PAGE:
Welcome to 2044 where the world is on the edge of collapse and chaos, suffering from energy crisis and witnessing the consequences of global warming. In order to cope, the majority of the population immerse themselves in a virtual reality simulator knows as the OASIS. However, the OASIS is not just a method of salvation, but a whole another world in itself. It’s an alternate reality for all the inhabitants of the poverty-stricken, dystopian society they exist in where you can choose to be any character you want. You can change your name, the way you look, and your personality. You can reshape your entire identity.
Ready Player One
Publisher: Broadway Books
Pages: 400, Paperback
The story begins with the creator and owner of OASIS, James Halliday, releasing a video on the day of his death revealing that he has created a hunt within the virtual reality. He left three Easter eggs and each egg holds a clue that will help you find another egg. The player who finds all the eggs firsts and solves the puzzles that come along with them will inherit Halliday’s two billion dollars and the OASIS.
Sounds pretty easy, right?
Except it’s not.
It’s been three years since the announcement and, out of the billions who live at the OASIS, no one has found an egg. There is a group of people who are devoted to finding the first egg, called the ‘egg hunters’, or ‘gunters’. These gunters dedicate every second of their lives to analyzing the deceased Halliday’s life, especially his teenage years during the 1980s. In fact, the 80s have had such a significant impact on them that everything from that time period has been revived in the OASIS, from fashion to various forms of entertainment, as a means to win the scavenger hunt.
Like millions of these gunters, Wade Watts is determined to be the first to find Halliday’s Easter egg, which seems like a nice fantasy to have, until he actually solves the first puzzle and discovers the first clue.
The basic premise of Ready Player One makes the novel seem like a fast-paced, action-packed story. However, it becomes just a nostalgic throwback to the America of the 80s with constant references to pop culture of that era. The novel also has many clichés and the world building is slow. Additionally, even when there is a threat to the character’s existence, the danger never feels imminent, not until the very last few pages of the book.
Despite these flaws, Cline does a very good job of capturing the loneliness that comes with advancement. How is it that we are more connected and yet farther apart than ever before? In the book, the people who live life through their characters in the OASIS have even been termed as the ‘missing millennial’ where they spend weeks in virtual reality and only take breaks from it to fulfill their basic needs. There is a part in the story where Watts logs off his account and, after looking around his room, is gripped with the sudden realization of how alone he truly is in the world.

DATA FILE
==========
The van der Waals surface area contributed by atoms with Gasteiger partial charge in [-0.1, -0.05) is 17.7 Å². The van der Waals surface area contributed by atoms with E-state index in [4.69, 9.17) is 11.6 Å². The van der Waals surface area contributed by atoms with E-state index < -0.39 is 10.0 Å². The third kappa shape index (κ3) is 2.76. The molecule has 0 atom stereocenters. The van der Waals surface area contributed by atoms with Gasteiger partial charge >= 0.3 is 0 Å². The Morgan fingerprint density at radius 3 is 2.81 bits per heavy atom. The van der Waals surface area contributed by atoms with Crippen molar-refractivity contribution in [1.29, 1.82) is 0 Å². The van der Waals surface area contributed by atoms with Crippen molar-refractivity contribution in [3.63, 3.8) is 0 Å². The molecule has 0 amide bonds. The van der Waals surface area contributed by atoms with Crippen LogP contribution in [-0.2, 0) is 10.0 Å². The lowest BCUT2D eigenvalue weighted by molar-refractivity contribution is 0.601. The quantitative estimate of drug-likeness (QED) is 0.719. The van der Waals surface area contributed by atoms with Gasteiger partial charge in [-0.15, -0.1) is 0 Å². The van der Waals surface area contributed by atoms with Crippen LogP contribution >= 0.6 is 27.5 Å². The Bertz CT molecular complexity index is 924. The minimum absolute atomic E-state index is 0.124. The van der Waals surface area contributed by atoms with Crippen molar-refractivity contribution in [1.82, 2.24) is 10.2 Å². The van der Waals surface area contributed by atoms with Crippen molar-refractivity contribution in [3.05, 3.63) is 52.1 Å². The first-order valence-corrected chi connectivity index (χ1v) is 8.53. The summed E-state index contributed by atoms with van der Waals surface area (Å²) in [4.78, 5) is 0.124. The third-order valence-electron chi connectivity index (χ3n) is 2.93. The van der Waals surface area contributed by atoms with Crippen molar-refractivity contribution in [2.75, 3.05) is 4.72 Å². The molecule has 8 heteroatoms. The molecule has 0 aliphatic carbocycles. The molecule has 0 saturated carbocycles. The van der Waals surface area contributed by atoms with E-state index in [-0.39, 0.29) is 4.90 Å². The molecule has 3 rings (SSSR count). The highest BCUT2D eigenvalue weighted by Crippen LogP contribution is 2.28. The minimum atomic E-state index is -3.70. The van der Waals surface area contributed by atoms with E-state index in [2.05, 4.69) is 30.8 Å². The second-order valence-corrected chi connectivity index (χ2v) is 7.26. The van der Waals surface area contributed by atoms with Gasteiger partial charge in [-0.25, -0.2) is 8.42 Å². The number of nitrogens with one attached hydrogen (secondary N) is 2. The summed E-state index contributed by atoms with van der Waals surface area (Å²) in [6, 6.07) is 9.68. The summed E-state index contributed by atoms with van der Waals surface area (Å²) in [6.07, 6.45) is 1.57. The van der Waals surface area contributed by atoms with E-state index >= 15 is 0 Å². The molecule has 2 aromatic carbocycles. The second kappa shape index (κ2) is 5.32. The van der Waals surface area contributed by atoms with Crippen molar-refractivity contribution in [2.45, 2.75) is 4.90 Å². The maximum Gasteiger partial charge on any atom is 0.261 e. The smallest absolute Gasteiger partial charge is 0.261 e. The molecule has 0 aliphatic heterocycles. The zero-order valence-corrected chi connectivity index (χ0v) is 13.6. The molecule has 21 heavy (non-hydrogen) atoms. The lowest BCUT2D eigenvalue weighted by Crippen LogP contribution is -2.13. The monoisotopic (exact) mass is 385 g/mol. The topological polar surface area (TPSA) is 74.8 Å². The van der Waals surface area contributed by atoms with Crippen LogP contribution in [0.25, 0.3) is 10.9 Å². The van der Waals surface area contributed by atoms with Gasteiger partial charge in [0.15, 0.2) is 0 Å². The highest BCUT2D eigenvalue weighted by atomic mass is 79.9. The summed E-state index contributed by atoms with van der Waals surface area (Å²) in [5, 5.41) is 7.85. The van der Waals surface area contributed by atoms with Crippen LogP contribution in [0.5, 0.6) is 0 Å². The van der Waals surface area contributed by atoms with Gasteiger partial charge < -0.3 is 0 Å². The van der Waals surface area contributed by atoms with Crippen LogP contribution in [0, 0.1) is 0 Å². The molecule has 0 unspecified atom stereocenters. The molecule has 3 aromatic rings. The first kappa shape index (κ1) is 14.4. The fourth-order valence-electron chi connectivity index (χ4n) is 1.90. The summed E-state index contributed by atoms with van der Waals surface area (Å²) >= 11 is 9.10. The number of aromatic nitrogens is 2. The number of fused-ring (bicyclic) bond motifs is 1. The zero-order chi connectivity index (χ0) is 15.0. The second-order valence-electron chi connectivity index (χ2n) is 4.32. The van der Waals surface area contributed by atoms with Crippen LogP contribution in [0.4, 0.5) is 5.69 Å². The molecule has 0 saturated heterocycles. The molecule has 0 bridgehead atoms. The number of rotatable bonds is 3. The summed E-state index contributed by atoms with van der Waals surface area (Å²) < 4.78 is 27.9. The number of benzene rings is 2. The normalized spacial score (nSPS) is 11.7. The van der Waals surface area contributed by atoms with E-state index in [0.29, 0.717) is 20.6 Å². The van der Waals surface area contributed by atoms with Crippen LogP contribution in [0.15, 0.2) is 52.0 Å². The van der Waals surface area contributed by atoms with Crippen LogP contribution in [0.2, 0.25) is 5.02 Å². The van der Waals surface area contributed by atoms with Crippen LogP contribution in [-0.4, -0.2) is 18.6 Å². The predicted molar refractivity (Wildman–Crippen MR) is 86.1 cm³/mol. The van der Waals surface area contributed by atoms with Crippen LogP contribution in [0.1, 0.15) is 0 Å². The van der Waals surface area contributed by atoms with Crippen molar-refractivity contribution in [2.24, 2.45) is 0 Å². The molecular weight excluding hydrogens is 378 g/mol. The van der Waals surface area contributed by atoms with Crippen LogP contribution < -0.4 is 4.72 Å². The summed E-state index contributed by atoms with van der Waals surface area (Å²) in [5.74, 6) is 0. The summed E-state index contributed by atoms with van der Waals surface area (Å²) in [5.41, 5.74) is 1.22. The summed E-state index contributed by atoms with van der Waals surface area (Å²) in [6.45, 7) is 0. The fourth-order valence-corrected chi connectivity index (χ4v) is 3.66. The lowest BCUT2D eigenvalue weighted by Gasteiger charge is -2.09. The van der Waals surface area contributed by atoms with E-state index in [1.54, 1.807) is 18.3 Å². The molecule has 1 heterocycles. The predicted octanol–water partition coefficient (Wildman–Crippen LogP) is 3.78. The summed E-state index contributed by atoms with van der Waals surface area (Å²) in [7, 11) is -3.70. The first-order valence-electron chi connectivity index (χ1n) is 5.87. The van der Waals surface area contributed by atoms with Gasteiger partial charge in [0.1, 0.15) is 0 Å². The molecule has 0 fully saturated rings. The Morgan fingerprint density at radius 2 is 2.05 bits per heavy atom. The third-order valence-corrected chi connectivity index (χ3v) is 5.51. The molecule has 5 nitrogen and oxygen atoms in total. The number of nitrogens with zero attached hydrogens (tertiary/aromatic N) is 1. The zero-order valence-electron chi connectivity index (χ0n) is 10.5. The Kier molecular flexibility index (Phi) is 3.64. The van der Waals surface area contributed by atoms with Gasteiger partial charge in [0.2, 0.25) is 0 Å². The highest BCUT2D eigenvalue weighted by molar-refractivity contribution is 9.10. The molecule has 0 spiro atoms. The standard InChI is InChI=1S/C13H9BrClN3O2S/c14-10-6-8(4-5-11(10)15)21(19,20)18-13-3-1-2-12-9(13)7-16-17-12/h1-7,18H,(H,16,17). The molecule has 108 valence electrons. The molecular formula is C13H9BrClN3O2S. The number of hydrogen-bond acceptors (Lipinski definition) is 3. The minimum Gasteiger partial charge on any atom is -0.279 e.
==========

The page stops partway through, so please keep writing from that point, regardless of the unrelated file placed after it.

One of the themes of the book is escapism that provides a sense of familiarity to the readers, especially to those who consider living life through a character, whether in a book, a movie, or a video game, more interesting than their actual lives. Sometimes, we enjoy something so much that it consumes us and we are no longer ourselves but rather a manifestation of the things we love. Watts is an epitome of someone who throws himself in the 80s time period in order to achieve a goal and doesn’t have any hobbies or ideas apart from finding out everything there is to find out about the era in which Halliday grew up in, to find the Easter eggs and inherit the fortune.
His days begin and end in the alternate reality where he is a thinner, good-looking and more skilled version of himself and after his uncovering of the first Easter egg, he becomes the famous ‘Parzival’ (his character in the OASIS), adored and loved by all gunters. Watts loves the idea of himself as a great person but barely does anything to make that real. He has no social skills, no social life or human contact aside from the technological labyrinth.
Even Halliday himself says, “I created the OASIS because I never felt at home in the real world. I didn’t know how to connect with the people there. I was afraid, for all of my life, right up until I knew it was ending. That was when I realized, as terrifying and painful as reality can be, it’s also the only place where you can find true happiness. Because reality is real.”
There is a certain blurring of the lines between real and not real, and it’s certainly difficult for readers to separate the two because Watts’ story, whether set in real or virtual life, is a fictional reality for us. So his experiences in the OASIS can at times be confusing since all the identities inside it are constructed by people who don’t look or act the same way in real life.
However, in terms of characters, Cline brings out the depth of being a teenager. Watts is an embodiment of the hopes youngsters carry. He goes through transitions of losing friends, losing his love, and even losing his identity but not losing hope. But at times, he comes off as childish and annoying. Unlike many other books in the genre, the main character isn’t an unafraid, brave person who takes on evil enemies without a second thought. The rest of the supporting characters too come with their package of flaws, insecurities, and issues. None of them are perfect. Each one does something questionable and thus it feels very real.
Ready Player One might not be a perfect story and it might be difficult to understand all the pop culture references of the 80s but the story does ask some meaningful questions about life and existence in general. It also provided an interesting perspective on what would happen to the world if a virtual reality such as the OASIS becomes a part of our daily lives, thus giving you some crucial food for thought.